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Real World Complexities Typical to require more than one lifetime (n > 1) Likely to have more than one rotational correlation time (m > 1) I M (t) = i e i = 1 n -t/i-t/i Sums of exponentials for intensity decay Lifetimes Correlation Times Ground-state heterogeneity from multiple fluorophores and/or environments i terms a function of several factors, including concentrations and spectral overlap Resolution capabilities require 2 ~ 2 1 ; with a global analysis need ~20% difference Although fits decay curve, correct kinetic model might not yield sums of exponentials r(t) = ij e j = 1 m -t/j-t/j Sums of exponentials for anisotropy decay Different j values for macromolecular rotations, segmental motions, and local motions i term is limiting anisotropy for fluorophore i at t = 0 - - must be between -0.2 and 0.4 Resolution capabilities about a factor of 2; global analysis resolves ~40% difference

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Sums of exponentials times sums of exponentials Large number of correlated parameters Yields multiple sets of acceptable values Multiple kinetic models possible ij terms represent the association of a fluorophore (i) with a depolarizing motion (j) If a ij term equals zero, fluorophore i not depolarized by motion j For our systems, all fluorophores depolarized by macromolecular rotations Difference in kinetic models will be from segmental and local motions Multiple models with different sets of parameters can fit the data n m 1 2 3 4 1 1 3 7 15 2 1 9 49 225 3 1 27 343 3375 4 1 81 2401 50625 Number of Kinetic Models (2 n – 1) m I V (t) = i e {1 + 2 r(t)} i =1 n -t/i-t/i I M (t) = i e i =1 n -t/i-t/i 1313 I H (t) = i e {1 - r(t)} i =1 n -t/i-t/i r i (t) = ij e -t/ j m j =1 r(t) = i =1 n -t/i-t/i { i e ij e } j =1 m -t/ j i =1 n -t/i-t/i i e

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Kinetic Models for a 2 x 2 Profile 1111 1111 1111 1111 1111 1111 1111 1111 2222 2222 2222 2222 2222 2222 2222 2222 f1m1f2m2f1m1f2m2 f1m1f2m2f1m1f2m2 f1m1f2m2f1m1f2m2 f1m1f2m2f1m1f2m2 f1m1f2m2f1m1f2m2 f1m1f2m2f1m1f2m2 f1m1f2m2f1m1f2m2 f1m1f2m2f1m1f2m2 f1m1f2m2f1m1f2m2 1111 2222 11 0 0 22 0 12 21 0 11 12 0 22 11 12 21 0 11 12 0 0 21 22 11 0 21 22 0 12 21 22 11 12 21 22 Model 5 4 0 1 8 3 2 6 7 Physical Associations Parameter Associations m r i (t) = ij e j = 1 -t/j-t/j j i 1 2 1 2 1 2 1 2 1 2 1 2 1 2 1 2 1 2 1 2 Model Variables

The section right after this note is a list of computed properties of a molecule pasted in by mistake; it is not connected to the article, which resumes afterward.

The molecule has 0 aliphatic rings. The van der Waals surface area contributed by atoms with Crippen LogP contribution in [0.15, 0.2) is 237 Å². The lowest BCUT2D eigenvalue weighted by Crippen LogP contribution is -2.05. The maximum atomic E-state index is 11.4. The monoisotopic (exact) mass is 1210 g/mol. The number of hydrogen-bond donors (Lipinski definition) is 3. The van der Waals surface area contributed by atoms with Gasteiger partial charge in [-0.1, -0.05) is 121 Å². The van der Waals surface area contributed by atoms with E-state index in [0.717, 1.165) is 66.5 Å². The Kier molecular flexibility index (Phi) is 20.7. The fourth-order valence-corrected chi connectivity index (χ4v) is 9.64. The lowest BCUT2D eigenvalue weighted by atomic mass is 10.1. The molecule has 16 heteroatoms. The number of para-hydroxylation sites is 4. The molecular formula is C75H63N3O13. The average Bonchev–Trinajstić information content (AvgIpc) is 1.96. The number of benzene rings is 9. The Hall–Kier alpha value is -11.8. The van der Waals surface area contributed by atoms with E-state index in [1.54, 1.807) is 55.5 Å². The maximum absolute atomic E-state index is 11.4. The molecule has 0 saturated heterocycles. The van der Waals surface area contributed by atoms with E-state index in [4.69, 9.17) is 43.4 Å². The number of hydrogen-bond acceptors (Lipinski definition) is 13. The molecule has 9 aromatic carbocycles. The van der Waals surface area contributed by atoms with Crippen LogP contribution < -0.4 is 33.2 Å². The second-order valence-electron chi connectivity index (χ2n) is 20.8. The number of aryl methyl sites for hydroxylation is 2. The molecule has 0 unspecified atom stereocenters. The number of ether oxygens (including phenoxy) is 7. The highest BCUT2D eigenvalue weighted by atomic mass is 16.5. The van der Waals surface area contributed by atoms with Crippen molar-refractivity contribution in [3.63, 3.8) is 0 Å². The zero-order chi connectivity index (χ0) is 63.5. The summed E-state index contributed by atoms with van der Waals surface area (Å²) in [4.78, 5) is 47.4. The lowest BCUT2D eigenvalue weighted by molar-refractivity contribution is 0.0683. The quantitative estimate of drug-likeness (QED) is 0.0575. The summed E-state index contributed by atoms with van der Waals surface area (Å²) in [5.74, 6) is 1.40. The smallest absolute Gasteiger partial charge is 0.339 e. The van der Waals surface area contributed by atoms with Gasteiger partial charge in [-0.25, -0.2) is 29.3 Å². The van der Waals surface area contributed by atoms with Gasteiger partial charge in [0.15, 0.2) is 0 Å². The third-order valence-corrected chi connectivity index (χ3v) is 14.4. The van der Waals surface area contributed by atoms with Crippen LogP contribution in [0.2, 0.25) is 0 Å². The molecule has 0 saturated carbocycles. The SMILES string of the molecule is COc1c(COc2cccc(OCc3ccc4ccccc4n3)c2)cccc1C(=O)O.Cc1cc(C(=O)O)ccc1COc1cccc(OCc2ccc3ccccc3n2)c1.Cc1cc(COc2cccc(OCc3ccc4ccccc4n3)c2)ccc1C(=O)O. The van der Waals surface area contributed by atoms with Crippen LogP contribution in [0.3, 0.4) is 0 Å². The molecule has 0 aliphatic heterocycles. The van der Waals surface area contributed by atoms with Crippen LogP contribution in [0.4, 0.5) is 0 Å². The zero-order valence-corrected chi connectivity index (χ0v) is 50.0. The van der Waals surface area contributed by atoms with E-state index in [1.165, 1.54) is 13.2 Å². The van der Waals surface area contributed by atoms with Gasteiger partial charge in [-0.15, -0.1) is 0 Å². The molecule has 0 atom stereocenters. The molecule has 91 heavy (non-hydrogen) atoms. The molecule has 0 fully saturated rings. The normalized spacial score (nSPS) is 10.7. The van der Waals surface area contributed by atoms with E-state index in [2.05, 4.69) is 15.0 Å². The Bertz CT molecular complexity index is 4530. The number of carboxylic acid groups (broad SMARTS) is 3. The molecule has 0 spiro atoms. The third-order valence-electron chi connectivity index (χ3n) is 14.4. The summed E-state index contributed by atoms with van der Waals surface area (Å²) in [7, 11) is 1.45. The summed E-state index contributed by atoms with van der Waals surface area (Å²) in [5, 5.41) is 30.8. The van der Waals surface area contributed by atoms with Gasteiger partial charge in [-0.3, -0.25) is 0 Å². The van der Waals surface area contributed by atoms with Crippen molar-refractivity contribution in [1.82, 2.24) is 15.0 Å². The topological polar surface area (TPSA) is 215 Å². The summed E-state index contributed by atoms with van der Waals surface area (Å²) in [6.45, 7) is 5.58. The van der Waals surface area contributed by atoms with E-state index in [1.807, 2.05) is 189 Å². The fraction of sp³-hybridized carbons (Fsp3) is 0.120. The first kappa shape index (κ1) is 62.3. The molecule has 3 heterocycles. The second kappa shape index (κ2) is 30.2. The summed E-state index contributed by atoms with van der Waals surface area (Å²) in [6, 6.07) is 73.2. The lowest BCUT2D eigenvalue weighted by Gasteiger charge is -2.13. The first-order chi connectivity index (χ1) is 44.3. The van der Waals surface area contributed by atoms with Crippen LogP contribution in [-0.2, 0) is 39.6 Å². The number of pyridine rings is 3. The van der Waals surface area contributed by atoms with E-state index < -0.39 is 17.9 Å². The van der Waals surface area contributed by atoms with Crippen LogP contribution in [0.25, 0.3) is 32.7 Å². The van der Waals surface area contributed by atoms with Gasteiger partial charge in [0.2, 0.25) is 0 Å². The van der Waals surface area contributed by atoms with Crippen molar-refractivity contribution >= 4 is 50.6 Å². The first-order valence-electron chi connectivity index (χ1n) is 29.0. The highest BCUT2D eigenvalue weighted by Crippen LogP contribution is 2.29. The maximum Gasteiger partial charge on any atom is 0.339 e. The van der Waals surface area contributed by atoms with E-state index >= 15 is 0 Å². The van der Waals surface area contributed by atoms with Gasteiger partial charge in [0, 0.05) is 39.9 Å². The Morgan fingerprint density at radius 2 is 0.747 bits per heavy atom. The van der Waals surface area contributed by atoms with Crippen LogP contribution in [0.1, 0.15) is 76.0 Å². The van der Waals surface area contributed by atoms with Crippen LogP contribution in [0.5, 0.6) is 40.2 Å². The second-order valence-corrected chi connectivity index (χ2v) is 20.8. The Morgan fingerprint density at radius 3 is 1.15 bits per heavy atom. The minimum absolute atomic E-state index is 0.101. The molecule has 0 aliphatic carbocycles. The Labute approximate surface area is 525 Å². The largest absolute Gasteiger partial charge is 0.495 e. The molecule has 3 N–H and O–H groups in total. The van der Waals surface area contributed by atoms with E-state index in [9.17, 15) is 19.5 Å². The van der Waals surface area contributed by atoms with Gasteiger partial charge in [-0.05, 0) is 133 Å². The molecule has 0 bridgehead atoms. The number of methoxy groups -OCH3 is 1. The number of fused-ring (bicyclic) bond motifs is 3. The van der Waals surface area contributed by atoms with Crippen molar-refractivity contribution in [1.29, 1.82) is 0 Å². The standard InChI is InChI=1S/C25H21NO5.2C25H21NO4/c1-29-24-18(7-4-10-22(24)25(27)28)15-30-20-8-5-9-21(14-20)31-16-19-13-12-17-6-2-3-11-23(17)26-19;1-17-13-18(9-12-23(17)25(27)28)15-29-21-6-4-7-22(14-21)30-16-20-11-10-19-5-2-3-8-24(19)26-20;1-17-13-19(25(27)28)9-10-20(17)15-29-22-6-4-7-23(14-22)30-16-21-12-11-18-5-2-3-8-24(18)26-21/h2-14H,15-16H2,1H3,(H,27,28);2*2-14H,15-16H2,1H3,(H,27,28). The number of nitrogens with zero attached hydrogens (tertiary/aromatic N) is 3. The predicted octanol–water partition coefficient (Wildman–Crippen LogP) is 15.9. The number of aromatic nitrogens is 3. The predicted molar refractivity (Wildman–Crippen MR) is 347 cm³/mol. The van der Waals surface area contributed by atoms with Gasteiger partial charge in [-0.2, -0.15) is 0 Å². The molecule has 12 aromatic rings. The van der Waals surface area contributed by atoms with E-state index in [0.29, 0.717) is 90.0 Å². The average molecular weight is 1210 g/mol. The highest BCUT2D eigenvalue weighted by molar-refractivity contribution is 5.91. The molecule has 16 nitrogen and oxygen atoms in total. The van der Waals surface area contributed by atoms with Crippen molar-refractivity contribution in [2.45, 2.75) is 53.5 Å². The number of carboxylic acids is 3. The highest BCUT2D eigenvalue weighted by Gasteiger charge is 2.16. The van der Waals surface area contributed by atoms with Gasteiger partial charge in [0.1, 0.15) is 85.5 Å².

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Able to establish experimental and analysis methods to differentiate models and recover parameters Experimental verification of kinetic approach and techniques for models 0, 1, 2, and 7 First, used simulated data Iterating a minimum of 58 parameters with a maximum of 8 common parameters Needed multiple (6) datasets collected as a function of an independent variable Best to vary i, with i, ij, and j common Analysis of all datasets simultaneously (globally) Kinetic Models for a 2 x 2 Profile j Modeli 1 2 51 11 12 2 21 0 41 0 0 2 21 22 01 11 12 2 21 22 11 11 0 2 0 22 81 11 0 2 21 22 31 11 12 2 0 0 21 0 12 2 21 0 61 11 12 2 0 22 71 0 12 2 21 22

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Kinetic Models for a 2 x 3 Profile j M i 1 2 3 j M i 1 2 3 j M i 1 2 3 0 1 11 12 13 2 21 22 23 1 1 11 0 0 2 0 22 23 2 1 11 12 0 2 0 0 23 3 1 11 0 13 2 0 22 0 4 1 11 12 13 2 0 0 0 5 1 0 12 13 2 21 0 0 6 1 0 0 13 2 21 22 0 7 1 0 12 0 2 21 0 23 8 1 0 0 0 2 21 22 23 9 1 11 0 13 2 0 22 23 10 1 11 12 0 2 0 22 23 11 1 11 12 13 2 0 0 23 12 1 11 12 13 2 0 22 0 13 1 11 0 0 2 21 22 23 14 1 11 0 13 2 21 22 0 15 1 11 12 0 2 21 0 23 16 1 11 12 13 2 21 0 0 17 1 0 0 13 2 21 22 23 18 1 0 12 0 2 21 22 23 19 1 0 12 13 2 21 0 23 20 1 0 12 13 2 21 22 0 21 1 11 12 13 2 21 22 0 22 1 11 12 13 2 21 0 23 23 1 11 12 13 2 0 22 23 24 1 11 12 0 2 21 22 23 25 1 11 0 13 2 21 22 23 26 1 0 12 13 2 21 22 23

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Minimum of 84 iterated parameters with a maximum of 12 common (assumes 6 datasets) NSF proposal submitted to explore experimental approaches Current project needs at least a 2 x 3 profile Cannot differentiate the 9 remaining models and non-physical parameters recovered Reduce number of iterated parameters Fix values if known from another experiment Scale parameters wrt to an iterated one based on known ratio or model prediction Use to restrict ij and j values Multiple datasets as a function of an independent variable But some experimental systems do not have an independent variable Use of more than one independent variable Data Analysis Issues Large number of iterated parameters Correlations between parameters Resolution of similar kinetic models HELP??? Use = 0 to eliminate anisotropy of one fluorophore